Sure, it's an extra day off. But do you know why?
Sure, it's an extra day off. But do you know why?
How do we raise our voices to address injustice in ways that promote peaceful and respectful communication?
Rosalind Franklin’s story will inspire and frustrate. And it'll make you want to tell everyone you know.
A Note From the Editor: As we’re inundated with news headlines with every passing day, hour and tweet it seems, we thought it would be helpful to begin curating select news stories here for you that bear particular importance about the world we live in and the people who shape it. It’s easy to consume; it’s a lot harder to stop, process, and think critically about what’s going on around us.
We hope this series opens the door for conversations to develop and for voices to be heard. We encourage you to share your own thoughts on the stories shared and suggest new ones for us to feature in the comment section below.
Sonora Webster Carver was an American entertainer, widely known for being one of the first female horse divers in the world. She was born on February 2, 1904 to a working-class family in Waycross, Georgia. After seeing an ad placed by circus entertainer William Doc
In this day and age there are so many ways to satiate our thirst for culture, even from the comfort of our homes. By reading interesting books, watching fascinating documentaries and connecting with friends and family members across the globe (thank you Skype and FaceTime),
Well-behaved women seldom make history. -Laurel Ulrich The Victorian Era Great Britain was bursting at the seams. Rapid growth and developments were being made across countries. The medical, scientific, and technology fields saw major advances and changes. People started to question and doubt the many rote activities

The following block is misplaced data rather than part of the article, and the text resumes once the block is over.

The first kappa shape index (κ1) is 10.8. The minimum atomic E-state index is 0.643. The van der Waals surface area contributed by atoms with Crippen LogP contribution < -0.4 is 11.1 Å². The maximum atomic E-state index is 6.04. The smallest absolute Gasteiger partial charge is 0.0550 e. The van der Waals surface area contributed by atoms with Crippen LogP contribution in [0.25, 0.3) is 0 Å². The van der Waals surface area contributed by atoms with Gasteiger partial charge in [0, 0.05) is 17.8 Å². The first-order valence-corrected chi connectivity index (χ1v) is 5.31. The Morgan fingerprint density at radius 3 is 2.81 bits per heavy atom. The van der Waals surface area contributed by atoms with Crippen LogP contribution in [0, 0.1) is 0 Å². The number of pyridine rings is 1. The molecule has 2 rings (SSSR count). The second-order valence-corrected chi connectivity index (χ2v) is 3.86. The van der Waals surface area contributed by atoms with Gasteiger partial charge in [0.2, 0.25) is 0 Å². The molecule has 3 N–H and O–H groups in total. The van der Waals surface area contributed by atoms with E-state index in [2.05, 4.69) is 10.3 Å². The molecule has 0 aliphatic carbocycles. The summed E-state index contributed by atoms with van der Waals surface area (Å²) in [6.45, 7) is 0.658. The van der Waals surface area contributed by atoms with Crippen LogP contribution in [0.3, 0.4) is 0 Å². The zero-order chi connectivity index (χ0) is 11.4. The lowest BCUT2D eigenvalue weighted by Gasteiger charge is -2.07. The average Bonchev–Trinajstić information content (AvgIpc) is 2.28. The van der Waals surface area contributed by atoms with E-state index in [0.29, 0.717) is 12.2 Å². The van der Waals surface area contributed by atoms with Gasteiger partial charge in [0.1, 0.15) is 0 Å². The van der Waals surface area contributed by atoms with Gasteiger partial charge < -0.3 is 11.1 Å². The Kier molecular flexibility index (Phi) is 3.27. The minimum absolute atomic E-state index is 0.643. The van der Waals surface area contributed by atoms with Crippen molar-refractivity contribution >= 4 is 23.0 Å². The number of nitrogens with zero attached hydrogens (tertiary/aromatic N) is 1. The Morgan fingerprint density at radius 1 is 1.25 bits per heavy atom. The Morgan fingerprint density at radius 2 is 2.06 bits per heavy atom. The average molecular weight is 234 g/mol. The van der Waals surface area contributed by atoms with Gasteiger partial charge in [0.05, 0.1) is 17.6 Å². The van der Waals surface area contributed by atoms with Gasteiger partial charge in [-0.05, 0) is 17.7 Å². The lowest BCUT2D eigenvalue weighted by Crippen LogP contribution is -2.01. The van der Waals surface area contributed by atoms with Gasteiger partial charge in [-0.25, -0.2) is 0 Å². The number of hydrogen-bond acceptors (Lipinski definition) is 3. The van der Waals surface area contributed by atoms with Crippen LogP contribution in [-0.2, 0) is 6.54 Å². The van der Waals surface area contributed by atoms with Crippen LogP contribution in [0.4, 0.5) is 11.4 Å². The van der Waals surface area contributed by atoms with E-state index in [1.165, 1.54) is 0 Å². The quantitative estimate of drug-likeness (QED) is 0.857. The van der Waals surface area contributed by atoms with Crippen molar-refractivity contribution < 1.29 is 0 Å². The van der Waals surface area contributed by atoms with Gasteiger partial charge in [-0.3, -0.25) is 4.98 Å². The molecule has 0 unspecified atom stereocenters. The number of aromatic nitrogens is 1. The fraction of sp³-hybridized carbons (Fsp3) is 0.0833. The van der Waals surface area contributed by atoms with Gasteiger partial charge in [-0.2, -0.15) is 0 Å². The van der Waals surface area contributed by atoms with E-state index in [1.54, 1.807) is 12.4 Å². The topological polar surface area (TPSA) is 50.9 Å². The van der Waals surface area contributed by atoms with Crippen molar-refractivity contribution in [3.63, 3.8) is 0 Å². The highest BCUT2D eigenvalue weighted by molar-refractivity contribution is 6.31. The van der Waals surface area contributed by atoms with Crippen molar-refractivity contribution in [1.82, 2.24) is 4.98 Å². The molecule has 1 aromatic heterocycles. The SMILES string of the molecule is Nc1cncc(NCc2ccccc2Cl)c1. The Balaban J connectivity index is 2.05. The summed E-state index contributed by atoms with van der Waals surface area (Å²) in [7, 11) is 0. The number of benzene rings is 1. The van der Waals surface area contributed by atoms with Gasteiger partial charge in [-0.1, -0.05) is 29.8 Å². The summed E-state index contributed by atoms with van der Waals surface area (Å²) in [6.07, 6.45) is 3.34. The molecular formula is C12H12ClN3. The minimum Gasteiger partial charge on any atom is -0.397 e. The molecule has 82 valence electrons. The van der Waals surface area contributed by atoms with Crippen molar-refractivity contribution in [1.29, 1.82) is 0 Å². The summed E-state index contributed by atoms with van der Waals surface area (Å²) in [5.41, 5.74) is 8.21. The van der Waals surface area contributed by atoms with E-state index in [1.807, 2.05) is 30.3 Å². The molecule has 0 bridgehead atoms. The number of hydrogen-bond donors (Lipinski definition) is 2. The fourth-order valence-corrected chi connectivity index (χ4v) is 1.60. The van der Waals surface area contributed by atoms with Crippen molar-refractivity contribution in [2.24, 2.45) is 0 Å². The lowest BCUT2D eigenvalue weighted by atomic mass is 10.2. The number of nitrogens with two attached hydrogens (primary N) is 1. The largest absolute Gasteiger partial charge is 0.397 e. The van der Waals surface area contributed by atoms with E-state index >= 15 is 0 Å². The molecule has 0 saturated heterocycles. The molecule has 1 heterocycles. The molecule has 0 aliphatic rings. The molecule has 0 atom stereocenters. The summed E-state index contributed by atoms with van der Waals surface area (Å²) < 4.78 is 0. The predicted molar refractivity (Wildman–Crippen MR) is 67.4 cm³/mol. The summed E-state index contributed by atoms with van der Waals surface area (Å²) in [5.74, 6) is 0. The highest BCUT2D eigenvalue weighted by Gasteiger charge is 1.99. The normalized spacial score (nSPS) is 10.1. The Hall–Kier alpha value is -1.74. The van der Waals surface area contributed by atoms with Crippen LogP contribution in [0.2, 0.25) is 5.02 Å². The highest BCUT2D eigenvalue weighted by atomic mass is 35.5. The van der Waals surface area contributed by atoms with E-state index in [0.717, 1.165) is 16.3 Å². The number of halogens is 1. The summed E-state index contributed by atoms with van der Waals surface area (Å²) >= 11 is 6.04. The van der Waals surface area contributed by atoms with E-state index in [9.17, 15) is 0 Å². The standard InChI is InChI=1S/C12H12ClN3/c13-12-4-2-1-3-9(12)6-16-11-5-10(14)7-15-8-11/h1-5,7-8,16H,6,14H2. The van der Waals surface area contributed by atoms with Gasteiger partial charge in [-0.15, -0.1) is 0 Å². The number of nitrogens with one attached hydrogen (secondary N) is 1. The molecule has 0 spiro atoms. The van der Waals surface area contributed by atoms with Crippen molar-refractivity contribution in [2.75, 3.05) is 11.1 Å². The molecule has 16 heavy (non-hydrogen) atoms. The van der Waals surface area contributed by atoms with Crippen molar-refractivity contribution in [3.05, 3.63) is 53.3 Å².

When we think of famous inventors or great scientists, who could forget men like Thomas Edison or Alexander Graham Bell? However, what about great women inventors – are there any we really know about? Although women in history have had to overcome many barriers and prejudice
[embed]https://www.youtube.com/watch?v=qSBv0VmS6Og[/embed] In accompaniment to our "Hosting Through History" article found in the most recent winter issue, we are pleased to debut this short film. May it put a smile on your face and idea in your head for your next social gathering. (Article found on page 49
I remember the day Audrey Hepburn died. I was eight years old, and I had never seen my grandmother so distraught. She bunched a tissue against her eyes and her voice broke, as though the face of Audrey was not an image on celluloid, but
What comes to mind when you think of Easter? For me, one of the strongest memories I have of Easter is a combination of pastel colored everything and also, waiting impatiently in a kitchen for eggs to boil while dressed in my Sunday’s best. With
“O Christmas tree, O Christmas tree How lovely are thy branches” Each year our family travels to our local Christmas tree lot for our most favorite holiday tradition: fighting over which Christmas tree will become our Christmas tree. While scientific, tree-connoisseur terms exist to describe various styles
“I get no respect.” The line famously coined by the (slightly) lovable Rodney Dangerfield does much to paraphrase the feeling that many men share ‘round the world. Interestingly enough, those fathers out there may have been the very ones to shoot themselves in the foot
Ladies and Gentlemen, it is time. Time for what you might ask? Time to pay homage to dear old mum. Yes, that’s right. As the one who always brings you a short history of nearly everything, I, The Why Kid, am actually quite a softie; a